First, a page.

Almost a year ago I wrote A Google Primer, which some of you have told me you have found useful. This week I took a careful look at Google Scholar, and I’ll pass on some of the things I discovered. Scholar’s advantages and disadvantages have been well documented and I won’t go into them in detail here. See also A little Google history from the Internet Archive
See Shultz M. Comparing test searches in PubMed and Google Scholar. J Med Libr Assoc 2007; 95(4):442-445. [Open Access]
Google Scholar is terrific for serendipitous searching, especially if you use the Cited By feature. This is what I tell my students:
- Use Google Scholar as a starting point, keeping in mind limitations such as lack of subject indexing and undeterminable coverage
- Use the Advanced Scholar Search to take advantage of several advanced search features at the same time, and use the Scholar Preferences
- Enrich your searches by using other (free) databases such as PubMed or TRIP (Turning Research Into Practice) or the Index to Chiropractic Literature because Scholar’s coverage of MEDLINE, for example, is incomplete (although Scholar does cover a lot of “grey literature” absent from PubMed)
If you compare the search features on the Google Advanced Search and Google Scholar Advanced Search pages, some puzzling differences appear. Some features may be used in both. Here are some highlights of Scholar and Google search features:
Downloading into bibliographic software
I have been frustrated by what I thought was the inability to download references from Scholar. Well, this week I discovered that you can download from Google Scholar, and into 5 different software managers. Outstanding! Simply go to Scholar Preferences , scroll down to Bibliography Manager and choose one. See the link Import into RefMan on the bottom line in this screen shot (click on the image to enlarge it):
Link to search (Turn on the bibliography manager in Google Scholar to see all the links.)
Boolean searchingWords and phrases in both Googles are automatically ANDed. OR can be used (uppercase). You can NOT words or phrases by using – .Truncation or wildcard searching
In Google, use * to capture all forms of a word, e.g. chiropract*. Oddly, this does not work in Google Scholar.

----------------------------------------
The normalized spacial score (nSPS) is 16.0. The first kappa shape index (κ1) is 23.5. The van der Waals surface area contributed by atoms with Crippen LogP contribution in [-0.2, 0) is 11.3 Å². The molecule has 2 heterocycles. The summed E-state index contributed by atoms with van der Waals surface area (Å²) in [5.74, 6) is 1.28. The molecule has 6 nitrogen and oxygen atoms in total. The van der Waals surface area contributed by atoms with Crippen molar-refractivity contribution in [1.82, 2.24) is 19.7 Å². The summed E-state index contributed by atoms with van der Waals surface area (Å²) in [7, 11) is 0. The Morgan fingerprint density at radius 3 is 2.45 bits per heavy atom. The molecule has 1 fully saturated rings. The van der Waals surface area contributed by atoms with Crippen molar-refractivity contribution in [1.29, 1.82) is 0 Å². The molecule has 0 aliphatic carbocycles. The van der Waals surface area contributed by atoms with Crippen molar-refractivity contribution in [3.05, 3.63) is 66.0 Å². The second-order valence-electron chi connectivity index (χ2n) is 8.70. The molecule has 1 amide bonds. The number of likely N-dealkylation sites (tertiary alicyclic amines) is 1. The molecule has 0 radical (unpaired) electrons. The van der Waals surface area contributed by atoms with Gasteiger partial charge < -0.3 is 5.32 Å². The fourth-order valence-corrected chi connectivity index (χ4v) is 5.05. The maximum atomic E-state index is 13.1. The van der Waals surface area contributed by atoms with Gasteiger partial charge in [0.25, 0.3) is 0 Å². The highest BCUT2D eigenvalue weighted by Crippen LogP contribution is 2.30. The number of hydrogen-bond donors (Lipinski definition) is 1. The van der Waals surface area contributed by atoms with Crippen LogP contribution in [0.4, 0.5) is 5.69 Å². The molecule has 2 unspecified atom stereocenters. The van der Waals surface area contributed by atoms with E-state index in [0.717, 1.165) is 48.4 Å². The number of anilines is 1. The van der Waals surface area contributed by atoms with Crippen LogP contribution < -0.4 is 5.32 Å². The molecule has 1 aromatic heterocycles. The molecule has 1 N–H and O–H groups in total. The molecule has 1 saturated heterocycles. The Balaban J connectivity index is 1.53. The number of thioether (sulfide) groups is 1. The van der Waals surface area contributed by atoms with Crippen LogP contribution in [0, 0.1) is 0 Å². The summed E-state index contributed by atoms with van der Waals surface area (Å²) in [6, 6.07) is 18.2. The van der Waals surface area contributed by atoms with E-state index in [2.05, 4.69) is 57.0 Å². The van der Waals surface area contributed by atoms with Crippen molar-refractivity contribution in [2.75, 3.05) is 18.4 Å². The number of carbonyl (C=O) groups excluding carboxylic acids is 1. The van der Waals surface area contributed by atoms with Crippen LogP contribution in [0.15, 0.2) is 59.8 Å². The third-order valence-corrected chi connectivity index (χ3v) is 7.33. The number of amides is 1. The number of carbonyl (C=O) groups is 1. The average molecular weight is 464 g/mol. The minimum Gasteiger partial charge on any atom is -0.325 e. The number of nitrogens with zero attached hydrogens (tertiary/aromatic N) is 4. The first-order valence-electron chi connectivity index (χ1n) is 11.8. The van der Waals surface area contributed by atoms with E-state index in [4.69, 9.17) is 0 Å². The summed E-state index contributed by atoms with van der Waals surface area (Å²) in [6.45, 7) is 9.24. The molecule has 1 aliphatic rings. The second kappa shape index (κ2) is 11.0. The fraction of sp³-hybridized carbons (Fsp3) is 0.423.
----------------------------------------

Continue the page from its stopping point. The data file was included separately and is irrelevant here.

“Exact phrase” is an option in both advanced search screens; enter phrases in quotation marks in basic searches.
This is a search feature in Google Scholar advanced search; au: in basic search also works, although results may be incomplete (e.g. au: taylor-vaisey)
This is a search feature in Google Scholar advanced search. Caution: Titles are entered in the form in which they appear in publications, and the search screen only gives one chance to enter titles. Publication: seems to work in some cases, but is unreliable. There is no way to capture all forms of a title in one search, as far as I can see.
You can specify date ranges in Scholar; broad ranges only are available in Google.
Google has a long drop box for countries on its advanced search screen. You can also choose from many languages in Google preferences. Scholar has no language feature on its search page, but you can choose 8 language limiters in Scholar Preferences. (A puzzling difference that may have to do with bias …)
This is a choice on the Google advanced search page, not on Scholar. But you can limit by file type in Scholar basic search (e.g. filetype:pdf).
This is a feature on the Google advanced search page, not on Scholar. But you can limit by domain in Scholar basic search (e.g. site:edu).
The “Cited by” feature is only in Google Scholar (see above screen shot). Also use the Related Articles feature. I don’t know how they create the latter but they seem to pick title words and authors. I tried to figure out how to find all the “cited by” records for a particular author, but this seems to be pretty random, unlike PubMed, which uses a formula.
Google Scholar includes broad subject categories in its advanced search. In Google, however, I just discovered that you can refine a search on a topic like “chronic fatigue syndrome” by the categories below. (These appear only after you do a search.)
Treatment; Tests/diagnosis; For patients; From medical authorities; Symptoms; Causes/risk factors; For health professionals; Alternative medicine; Patient handouts; Clinical trials; Continuing education; Practice guidelines
Filed under: Google Features, Information Seeking, Literature Searching, Web Resources / Search Tools | Comments Off on A Google Scholar Primer